Saturday

Dogmar Wilson


Wonderful Lady and Illustrator

Dagmar worked as freelance illustrator of popular children’s books, while she raised her three daughters.
She also came to be known as a painter of rural landscapes in Virginia.
Over her career she has had well over 50 children books to her name,
including the best-selling children book,
“While Susie Sleeps,” published in 1946,
and the classic “Poems to Read to the Very Young,” published in 1961.




Dagmar Wilson was the founder of Women Strike for Peace (WSP),
an organization of women around the nation during the 1960’s;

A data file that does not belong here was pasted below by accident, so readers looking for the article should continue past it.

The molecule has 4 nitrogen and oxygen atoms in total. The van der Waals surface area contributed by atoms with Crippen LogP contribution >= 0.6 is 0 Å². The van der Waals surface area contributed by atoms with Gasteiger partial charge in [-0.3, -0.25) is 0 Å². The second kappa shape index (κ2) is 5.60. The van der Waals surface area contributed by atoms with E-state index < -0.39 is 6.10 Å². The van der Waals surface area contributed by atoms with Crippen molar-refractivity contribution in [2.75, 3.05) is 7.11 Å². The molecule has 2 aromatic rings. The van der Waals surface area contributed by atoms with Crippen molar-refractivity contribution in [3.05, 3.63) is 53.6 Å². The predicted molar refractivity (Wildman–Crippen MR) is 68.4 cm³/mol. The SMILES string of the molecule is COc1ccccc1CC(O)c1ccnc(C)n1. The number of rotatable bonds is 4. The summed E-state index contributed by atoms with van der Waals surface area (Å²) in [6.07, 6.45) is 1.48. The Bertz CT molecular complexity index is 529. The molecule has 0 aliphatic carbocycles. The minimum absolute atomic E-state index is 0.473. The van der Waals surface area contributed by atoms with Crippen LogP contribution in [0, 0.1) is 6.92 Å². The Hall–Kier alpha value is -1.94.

they marched, picketed, and lobbied the U.S. government to end nuclear weapons testing and work for nuclear disarmament and world peace.
Dagmar explained on multiple occasions that the Women Strike for Peace started out as her own personal anger.



At first it was the way newscasters were talking about the Berlin Wall and how it could be the start of nuclear war between the USA and the USSR.
Dagmar had already read articles about how radioactive tests had already started to effect children. The event that sparked her the most though was the arrest of philosopher Bertrand Russell in Trafalgar Square.
Dagmar had grown up reading his books and she said that if a man of his stature and position in England had to go to these extreme lengths to be heard then the matter must be extremely important.

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